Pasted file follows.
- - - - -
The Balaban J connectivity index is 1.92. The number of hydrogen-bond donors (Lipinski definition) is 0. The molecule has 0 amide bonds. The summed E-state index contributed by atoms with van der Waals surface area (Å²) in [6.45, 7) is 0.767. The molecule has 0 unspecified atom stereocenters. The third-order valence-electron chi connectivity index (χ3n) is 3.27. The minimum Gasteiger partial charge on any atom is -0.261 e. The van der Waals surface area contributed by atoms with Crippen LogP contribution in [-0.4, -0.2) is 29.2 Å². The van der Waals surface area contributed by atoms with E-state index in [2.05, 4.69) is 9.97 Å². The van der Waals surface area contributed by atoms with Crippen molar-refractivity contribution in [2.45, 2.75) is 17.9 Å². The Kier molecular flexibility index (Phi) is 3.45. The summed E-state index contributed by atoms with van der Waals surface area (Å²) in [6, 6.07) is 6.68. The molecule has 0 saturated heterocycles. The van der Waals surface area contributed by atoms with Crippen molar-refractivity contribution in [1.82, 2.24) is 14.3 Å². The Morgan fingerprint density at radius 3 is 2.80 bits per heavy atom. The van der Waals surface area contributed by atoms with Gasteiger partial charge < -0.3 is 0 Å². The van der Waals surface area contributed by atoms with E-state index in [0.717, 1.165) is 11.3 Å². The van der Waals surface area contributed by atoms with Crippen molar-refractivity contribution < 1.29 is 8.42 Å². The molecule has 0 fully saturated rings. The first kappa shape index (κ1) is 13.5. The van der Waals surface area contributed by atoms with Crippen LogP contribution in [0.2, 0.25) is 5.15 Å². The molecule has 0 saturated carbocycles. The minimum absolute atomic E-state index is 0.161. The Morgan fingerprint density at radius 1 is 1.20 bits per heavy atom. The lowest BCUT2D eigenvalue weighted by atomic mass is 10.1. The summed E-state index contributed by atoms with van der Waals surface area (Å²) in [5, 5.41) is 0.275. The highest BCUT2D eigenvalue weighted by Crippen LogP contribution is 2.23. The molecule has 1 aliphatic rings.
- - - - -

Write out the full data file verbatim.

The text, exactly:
The Balaban J connectivity index is 1.92. The number of hydrogen-bond donors (Lipinski definition) is 0. The molecule has 0 amide bonds. The summed E-state index contributed by atoms with van der Waals surface area (Å²) in [6.45, 7) is 0.767. The molecule has 0 unspecified atom stereocenters. The third-order valence-electron chi connectivity index (χ3n) is 3.27. The minimum Gasteiger partial charge on any atom is -0.261 e. The van der Waals surface area contributed by atoms with Crippen LogP contribution in [-0.4, -0.2) is 29.2 Å². The van der Waals surface area contributed by atoms with E-state index in [2.05, 4.69) is 9.97 Å². The van der Waals surface area contributed by atoms with Crippen molar-refractivity contribution in [2.45, 2.75) is 17.9 Å². The Kier molecular flexibility index (Phi) is 3.45. The summed E-state index contributed by atoms with van der Waals surface area (Å²) in [6, 6.07) is 6.68. The molecule has 0 saturated heterocycles. The van der Waals surface area contributed by atoms with Crippen molar-refractivity contribution in [1.82, 2.24) is 14.3 Å². The Morgan fingerprint density at radius 3 is 2.80 bits per heavy atom. The van der Waals surface area contributed by atoms with Gasteiger partial charge < -0.3 is 0 Å². The van der Waals surface area contributed by atoms with E-state index in [0.717, 1.165) is 11.3 Å². The van der Waals surface area contributed by atoms with Crippen molar-refractivity contribution < 1.29 is 8.42 Å². The molecule has 0 fully saturated rings. The first kappa shape index (κ1) is 13.5. The van der Waals surface area contributed by atoms with Crippen LogP contribution in [0.2, 0.25) is 5.15 Å². The molecule has 0 saturated carbocycles. The minimum absolute atomic E-state index is 0.161. The Morgan fingerprint density at radius 1 is 1.20 bits per heavy atom. The lowest BCUT2D eigenvalue weighted by atomic mass is 10.1. The summed E-state index contributed by atoms with van der Waals surface area (Å²) in [5, 5.41) is 0.275. The highest BCUT2D eigenvalue weighted by Crippen LogP contribution is 2.23. The molecule has 1 aliphatic rings.